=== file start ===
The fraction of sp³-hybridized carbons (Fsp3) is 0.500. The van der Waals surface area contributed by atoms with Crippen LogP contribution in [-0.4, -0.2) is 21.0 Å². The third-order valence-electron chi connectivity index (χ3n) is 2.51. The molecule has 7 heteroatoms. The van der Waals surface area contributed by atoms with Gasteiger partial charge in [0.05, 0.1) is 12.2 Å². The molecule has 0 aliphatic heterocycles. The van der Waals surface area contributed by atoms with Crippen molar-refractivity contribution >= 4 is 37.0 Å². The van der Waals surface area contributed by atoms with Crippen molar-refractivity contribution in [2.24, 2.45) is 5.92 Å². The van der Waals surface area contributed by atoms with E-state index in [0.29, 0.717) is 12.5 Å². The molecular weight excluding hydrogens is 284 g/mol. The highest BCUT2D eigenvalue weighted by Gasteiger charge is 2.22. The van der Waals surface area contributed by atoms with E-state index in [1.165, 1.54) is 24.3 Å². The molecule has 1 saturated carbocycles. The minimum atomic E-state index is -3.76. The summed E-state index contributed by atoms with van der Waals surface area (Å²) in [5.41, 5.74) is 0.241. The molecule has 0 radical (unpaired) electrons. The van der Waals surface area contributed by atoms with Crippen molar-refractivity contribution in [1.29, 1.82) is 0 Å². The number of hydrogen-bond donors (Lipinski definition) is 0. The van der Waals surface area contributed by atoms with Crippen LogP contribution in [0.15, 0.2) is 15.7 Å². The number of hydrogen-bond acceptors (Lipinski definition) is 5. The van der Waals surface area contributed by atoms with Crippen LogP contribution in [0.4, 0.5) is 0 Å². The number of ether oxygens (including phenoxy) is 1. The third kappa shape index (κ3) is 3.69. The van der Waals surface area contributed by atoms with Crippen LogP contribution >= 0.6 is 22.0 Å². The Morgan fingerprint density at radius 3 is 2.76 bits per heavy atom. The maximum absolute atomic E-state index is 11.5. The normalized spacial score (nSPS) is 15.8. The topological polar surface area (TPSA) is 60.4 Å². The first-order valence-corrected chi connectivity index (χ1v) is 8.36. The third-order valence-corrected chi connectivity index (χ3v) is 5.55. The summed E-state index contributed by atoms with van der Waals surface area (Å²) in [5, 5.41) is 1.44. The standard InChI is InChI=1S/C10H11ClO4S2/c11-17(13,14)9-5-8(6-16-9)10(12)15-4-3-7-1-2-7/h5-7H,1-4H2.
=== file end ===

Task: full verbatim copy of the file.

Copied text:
The fraction of sp³-hybridized carbons (Fsp3) is 0.500. The van der Waals surface area contributed by atoms with Crippen LogP contribution in [-0.4, -0.2) is 21.0 Å². The third-order valence-electron chi connectivity index (χ3n) is 2.51. The molecule has 7 heteroatoms. The van der Waals surface area contributed by atoms with Gasteiger partial charge in [0.05, 0.1) is 12.2 Å². The molecule has 0 aliphatic heterocycles. The van der Waals surface area contributed by atoms with Crippen molar-refractivity contribution >= 4 is 37.0 Å². The van der Waals surface area contributed by atoms with Crippen molar-refractivity contribution in [2.24, 2.45) is 5.92 Å². The van der Waals surface area contributed by atoms with E-state index in [0.29, 0.717) is 12.5 Å². The molecular weight excluding hydrogens is 284 g/mol. The highest BCUT2D eigenvalue weighted by Gasteiger charge is 2.22. The van der Waals surface area contributed by atoms with E-state index in [1.165, 1.54) is 24.3 Å². The molecule has 1 saturated carbocycles. The minimum atomic E-state index is -3.76. The summed E-state index contributed by atoms with van der Waals surface area (Å²) in [5.41, 5.74) is 0.241. The molecule has 0 radical (unpaired) electrons. The van der Waals surface area contributed by atoms with Crippen molar-refractivity contribution in [1.29, 1.82) is 0 Å². The number of hydrogen-bond donors (Lipinski definition) is 0. The van der Waals surface area contributed by atoms with Crippen LogP contribution in [0.15, 0.2) is 15.7 Å². The number of hydrogen-bond acceptors (Lipinski definition) is 5. The van der Waals surface area contributed by atoms with Crippen LogP contribution in [0.4, 0.5) is 0 Å². The number of ether oxygens (including phenoxy) is 1. The third kappa shape index (κ3) is 3.69. The van der Waals surface area contributed by atoms with Crippen LogP contribution >= 0.6 is 22.0 Å². The Morgan fingerprint density at radius 3 is 2.76 bits per heavy atom. The maximum absolute atomic E-state index is 11.5. The normalized spacial score (nSPS) is 15.8. The topological polar surface area (TPSA) is 60.4 Å². The first-order valence-corrected chi connectivity index (χ1v) is 8.36. The third-order valence-corrected chi connectivity index (χ3v) is 5.55. The summed E-state index contributed by atoms with van der Waals surface area (Å²) in [5, 5.41) is 1.44. The standard InChI is InChI=1S/C10H11ClO4S2/c11-17(13,14)9-5-8(6-16-9)10(12)15-4-3-7-1-2-7/h5-7H,1-4H2.